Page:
Frankly, it’ll help minimize any muscle, joint or ligament injuries in your everyday life.

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15 Responses to “You Don’t Have to be a Gymnast to be Flexible”

  1. Anne says:

    As a former gymnast and martial artist, I was once flexible too. I was just thinking about taking up karate again for just such a reason. Plus, it’s so much fun, and a great workout.

  2. I’m super duper flexible. I pretty much always have been but I do yoga daily and that keeps me limber. I don’t have about doing a split like that but I could try it if I was given tights and a leotard.

  3. Tim says:

    I wouldn’t try that in or out of tights and a leotard. Seriously though, I’ve been trying to stretch after my workouts, and have seen a huge improvement. I don’t really get sore, and am more flexible than I was before.
    It’s a little off topic, but have you tried those foam rollers? I saw somebody at the gym using one the other day, but I’m not sure about it.

  4. This is a great article about fitness and flexibility. People forget that stretching needs to be just as big a part of their workouts as core training and cardio!

  5. Todd says:

    @Anne, Didn’t you hear? Everybody’s kung fu fightin’! You’d better get back in and start doing some karate. :)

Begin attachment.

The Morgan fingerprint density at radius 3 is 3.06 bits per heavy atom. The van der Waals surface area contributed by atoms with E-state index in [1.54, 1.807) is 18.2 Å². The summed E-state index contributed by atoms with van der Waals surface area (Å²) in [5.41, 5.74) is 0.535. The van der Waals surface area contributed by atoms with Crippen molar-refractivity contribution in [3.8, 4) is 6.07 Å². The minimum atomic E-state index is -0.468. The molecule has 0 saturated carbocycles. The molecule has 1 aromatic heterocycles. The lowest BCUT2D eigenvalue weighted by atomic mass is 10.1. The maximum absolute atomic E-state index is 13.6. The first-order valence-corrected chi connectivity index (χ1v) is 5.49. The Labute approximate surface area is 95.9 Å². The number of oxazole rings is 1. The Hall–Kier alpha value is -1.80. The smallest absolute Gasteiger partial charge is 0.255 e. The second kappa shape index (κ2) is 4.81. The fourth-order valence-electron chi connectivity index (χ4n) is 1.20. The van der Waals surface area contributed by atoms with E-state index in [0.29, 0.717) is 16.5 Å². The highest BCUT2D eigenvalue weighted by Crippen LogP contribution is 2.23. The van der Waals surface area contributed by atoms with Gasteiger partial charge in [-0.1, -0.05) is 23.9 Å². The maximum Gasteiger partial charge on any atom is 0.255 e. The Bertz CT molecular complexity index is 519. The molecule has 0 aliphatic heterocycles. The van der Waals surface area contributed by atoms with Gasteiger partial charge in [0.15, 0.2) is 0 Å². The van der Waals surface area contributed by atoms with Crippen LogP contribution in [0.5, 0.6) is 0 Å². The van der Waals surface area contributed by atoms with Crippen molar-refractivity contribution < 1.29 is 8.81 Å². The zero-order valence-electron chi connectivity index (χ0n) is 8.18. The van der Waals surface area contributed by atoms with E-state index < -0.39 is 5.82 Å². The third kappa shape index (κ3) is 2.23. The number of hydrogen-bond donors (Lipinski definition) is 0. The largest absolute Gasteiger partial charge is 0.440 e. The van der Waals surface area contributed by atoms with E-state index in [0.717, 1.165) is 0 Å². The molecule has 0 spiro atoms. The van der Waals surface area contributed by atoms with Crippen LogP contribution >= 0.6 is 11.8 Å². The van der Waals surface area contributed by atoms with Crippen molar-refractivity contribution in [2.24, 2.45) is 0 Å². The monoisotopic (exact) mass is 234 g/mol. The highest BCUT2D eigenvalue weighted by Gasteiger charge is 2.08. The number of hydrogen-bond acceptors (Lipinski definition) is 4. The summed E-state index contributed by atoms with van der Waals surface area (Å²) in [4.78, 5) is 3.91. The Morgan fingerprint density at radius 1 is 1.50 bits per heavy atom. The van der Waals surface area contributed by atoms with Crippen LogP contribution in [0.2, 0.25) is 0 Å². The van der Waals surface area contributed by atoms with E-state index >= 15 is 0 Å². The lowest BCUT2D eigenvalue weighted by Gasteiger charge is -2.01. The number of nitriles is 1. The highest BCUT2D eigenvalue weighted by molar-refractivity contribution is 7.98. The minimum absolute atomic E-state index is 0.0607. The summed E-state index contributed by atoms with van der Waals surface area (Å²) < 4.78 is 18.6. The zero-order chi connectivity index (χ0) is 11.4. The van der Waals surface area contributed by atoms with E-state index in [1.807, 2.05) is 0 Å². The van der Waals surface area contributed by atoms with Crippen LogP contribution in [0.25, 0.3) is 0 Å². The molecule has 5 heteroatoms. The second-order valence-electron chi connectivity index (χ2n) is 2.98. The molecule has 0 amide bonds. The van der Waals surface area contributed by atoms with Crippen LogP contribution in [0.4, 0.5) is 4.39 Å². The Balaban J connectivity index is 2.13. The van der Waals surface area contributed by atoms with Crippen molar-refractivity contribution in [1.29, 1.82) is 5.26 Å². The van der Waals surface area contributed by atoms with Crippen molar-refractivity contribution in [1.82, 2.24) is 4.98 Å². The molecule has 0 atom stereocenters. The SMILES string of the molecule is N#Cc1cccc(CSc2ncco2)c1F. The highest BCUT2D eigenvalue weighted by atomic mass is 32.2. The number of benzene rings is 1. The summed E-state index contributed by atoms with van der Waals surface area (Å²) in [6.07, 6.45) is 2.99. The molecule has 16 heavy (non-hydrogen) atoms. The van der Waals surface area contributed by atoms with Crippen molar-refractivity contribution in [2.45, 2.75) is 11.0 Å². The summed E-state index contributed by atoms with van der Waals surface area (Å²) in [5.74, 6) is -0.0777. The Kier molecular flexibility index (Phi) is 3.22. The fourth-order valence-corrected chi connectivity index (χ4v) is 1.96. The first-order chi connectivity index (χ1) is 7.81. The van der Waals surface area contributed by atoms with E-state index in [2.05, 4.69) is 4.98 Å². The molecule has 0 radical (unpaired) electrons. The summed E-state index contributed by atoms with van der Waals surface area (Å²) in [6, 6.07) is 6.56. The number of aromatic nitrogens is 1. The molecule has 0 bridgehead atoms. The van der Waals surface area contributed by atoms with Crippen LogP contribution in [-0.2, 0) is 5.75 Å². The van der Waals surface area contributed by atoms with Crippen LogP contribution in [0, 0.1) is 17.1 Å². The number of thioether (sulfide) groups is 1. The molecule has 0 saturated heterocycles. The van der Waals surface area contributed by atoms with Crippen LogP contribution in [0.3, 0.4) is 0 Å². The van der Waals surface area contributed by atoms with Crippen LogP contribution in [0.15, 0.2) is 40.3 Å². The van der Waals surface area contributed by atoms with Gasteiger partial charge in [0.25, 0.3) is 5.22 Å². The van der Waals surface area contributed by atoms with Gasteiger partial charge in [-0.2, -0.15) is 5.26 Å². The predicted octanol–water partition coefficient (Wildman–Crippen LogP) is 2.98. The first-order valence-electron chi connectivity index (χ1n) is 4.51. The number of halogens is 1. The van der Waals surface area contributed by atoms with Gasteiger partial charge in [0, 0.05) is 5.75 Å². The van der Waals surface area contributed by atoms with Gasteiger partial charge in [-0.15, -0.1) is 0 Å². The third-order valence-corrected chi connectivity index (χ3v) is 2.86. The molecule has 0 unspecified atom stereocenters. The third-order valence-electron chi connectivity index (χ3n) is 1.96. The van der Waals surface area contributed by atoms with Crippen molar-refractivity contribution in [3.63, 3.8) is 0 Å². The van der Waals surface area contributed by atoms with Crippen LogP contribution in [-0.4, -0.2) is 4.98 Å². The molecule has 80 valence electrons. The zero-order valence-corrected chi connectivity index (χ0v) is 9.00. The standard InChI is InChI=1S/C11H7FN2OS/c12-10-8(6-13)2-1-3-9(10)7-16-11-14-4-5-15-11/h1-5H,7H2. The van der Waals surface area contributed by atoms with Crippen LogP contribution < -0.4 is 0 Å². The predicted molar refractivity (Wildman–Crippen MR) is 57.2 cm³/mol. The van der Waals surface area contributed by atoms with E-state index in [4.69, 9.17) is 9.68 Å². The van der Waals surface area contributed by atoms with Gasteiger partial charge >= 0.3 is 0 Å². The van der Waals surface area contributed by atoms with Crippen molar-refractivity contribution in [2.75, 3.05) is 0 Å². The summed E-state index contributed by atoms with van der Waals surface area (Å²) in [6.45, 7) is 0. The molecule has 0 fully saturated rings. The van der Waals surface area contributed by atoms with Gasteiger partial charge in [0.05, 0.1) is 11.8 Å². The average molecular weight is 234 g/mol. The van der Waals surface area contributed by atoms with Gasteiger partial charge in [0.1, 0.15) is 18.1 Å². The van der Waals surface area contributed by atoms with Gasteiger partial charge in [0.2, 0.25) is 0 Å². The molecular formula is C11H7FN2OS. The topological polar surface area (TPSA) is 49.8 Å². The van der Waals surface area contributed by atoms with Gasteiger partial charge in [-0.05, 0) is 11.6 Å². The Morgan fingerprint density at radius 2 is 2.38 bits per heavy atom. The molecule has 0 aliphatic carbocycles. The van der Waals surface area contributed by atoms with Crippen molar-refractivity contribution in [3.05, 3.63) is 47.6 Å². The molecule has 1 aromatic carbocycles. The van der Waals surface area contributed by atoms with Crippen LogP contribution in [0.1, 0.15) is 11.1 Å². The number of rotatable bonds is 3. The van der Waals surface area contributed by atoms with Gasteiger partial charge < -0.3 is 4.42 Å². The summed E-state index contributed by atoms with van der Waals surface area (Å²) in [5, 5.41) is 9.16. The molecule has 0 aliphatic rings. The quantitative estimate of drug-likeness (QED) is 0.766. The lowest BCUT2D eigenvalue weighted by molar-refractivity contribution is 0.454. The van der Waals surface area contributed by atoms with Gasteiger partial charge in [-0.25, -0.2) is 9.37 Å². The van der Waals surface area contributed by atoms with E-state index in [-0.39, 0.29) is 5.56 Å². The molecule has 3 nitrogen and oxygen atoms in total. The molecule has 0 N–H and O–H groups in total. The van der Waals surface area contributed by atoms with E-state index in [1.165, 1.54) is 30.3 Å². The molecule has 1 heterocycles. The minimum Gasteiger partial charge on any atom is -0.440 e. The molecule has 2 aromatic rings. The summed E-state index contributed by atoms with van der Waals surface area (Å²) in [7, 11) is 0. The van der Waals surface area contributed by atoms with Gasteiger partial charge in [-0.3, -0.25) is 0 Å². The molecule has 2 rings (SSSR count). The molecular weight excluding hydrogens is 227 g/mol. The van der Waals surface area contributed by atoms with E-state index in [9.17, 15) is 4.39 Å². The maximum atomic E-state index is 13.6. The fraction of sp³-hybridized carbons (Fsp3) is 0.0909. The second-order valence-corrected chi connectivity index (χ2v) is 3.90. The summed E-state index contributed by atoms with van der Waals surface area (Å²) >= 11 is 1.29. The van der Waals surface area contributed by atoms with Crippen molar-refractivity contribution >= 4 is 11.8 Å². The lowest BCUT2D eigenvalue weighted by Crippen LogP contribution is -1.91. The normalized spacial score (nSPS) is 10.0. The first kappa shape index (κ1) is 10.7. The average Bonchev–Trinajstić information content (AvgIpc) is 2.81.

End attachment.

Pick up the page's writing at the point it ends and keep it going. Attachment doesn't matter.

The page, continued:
@Julie, Yoga, is amazing for flexibility training. Do you do that on the Wii?

    @Tim, Ya, we need to scrub the image of you in a leotard out of my mind. Why did you even have to go there?

    @Bethany, Exactly! Stretching should be done with every workout. I’m amazed at how much better I feel after dong it.

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  7. Yum Yucky says:

    My husband says he was born inflexible. He damn near claims rigamortis of the legs. But I ain’t buying it. He azz just needs to just stretch some more.
    Yum Yucky´s last [type] ..Carbohydrate Delirium- This Is What It Looks Like

  8. Hey Todd, awesome assessment of the hows and whys of flexibility. I have had a lot of luck when I use dynamic flexibility as part of both my own and my clients’ training programs. And I don’t mean just arm circles – any bodyweight exercise is a great example of a dynamic warm up.